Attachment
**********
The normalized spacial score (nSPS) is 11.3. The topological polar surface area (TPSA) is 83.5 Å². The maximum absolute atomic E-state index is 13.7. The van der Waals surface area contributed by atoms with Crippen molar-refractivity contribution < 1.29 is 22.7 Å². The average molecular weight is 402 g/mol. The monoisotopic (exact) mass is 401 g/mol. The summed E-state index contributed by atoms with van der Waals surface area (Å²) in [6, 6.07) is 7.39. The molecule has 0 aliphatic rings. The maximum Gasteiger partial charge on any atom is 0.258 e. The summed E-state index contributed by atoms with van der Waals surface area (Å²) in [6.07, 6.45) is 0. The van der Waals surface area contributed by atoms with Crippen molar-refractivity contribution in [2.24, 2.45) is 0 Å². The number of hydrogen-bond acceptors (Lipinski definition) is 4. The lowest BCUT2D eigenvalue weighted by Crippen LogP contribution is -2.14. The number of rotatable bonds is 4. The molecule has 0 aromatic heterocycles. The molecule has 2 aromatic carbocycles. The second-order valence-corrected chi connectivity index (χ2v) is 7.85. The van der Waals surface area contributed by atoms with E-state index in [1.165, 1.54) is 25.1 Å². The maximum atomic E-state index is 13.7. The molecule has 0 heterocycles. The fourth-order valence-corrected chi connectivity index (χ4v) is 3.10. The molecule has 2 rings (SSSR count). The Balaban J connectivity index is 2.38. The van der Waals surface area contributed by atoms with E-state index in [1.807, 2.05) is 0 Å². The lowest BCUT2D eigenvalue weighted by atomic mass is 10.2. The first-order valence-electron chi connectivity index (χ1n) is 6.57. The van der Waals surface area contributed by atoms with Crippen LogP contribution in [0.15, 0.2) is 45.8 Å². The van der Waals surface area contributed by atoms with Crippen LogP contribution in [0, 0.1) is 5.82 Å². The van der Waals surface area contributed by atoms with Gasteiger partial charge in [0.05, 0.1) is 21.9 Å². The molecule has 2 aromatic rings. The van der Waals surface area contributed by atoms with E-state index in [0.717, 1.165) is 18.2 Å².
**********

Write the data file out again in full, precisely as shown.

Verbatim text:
The normalized spacial score (nSPS) is 11.3. The topological polar surface area (TPSA) is 83.5 Å². The maximum absolute atomic E-state index is 13.7. The van der Waals surface area contributed by atoms with Crippen molar-refractivity contribution < 1.29 is 22.7 Å². The average molecular weight is 402 g/mol. The monoisotopic (exact) mass is 401 g/mol. The summed E-state index contributed by atoms with van der Waals surface area (Å²) in [6, 6.07) is 7.39. The molecule has 0 aliphatic rings. The maximum Gasteiger partial charge on any atom is 0.258 e. The summed E-state index contributed by atoms with van der Waals surface area (Å²) in [6.07, 6.45) is 0. The van der Waals surface area contributed by atoms with Crippen molar-refractivity contribution in [2.24, 2.45) is 0 Å². The number of hydrogen-bond acceptors (Lipinski definition) is 4. The lowest BCUT2D eigenvalue weighted by Crippen LogP contribution is -2.14. The number of rotatable bonds is 4. The molecule has 0 aromatic heterocycles. The molecule has 2 aromatic carbocycles. The second-order valence-corrected chi connectivity index (χ2v) is 7.85. The van der Waals surface area contributed by atoms with E-state index in [1.165, 1.54) is 25.1 Å². The maximum atomic E-state index is 13.7. The molecule has 0 heterocycles. The fourth-order valence-corrected chi connectivity index (χ4v) is 3.10. The molecule has 2 rings (SSSR count). The Balaban J connectivity index is 2.38. The van der Waals surface area contributed by atoms with E-state index in [1.807, 2.05) is 0 Å². The lowest BCUT2D eigenvalue weighted by atomic mass is 10.2. The first-order valence-electron chi connectivity index (χ1n) is 6.57. The van der Waals surface area contributed by atoms with Crippen LogP contribution in [0.15, 0.2) is 45.8 Å². The van der Waals surface area contributed by atoms with Crippen LogP contribution in [0, 0.1) is 5.82 Å². The van der Waals surface area contributed by atoms with Gasteiger partial charge in [0.05, 0.1) is 21.9 Å². The molecule has 2 aromatic rings. The van der Waals surface area contributed by atoms with E-state index in [0.717, 1.165) is 18.2 Å².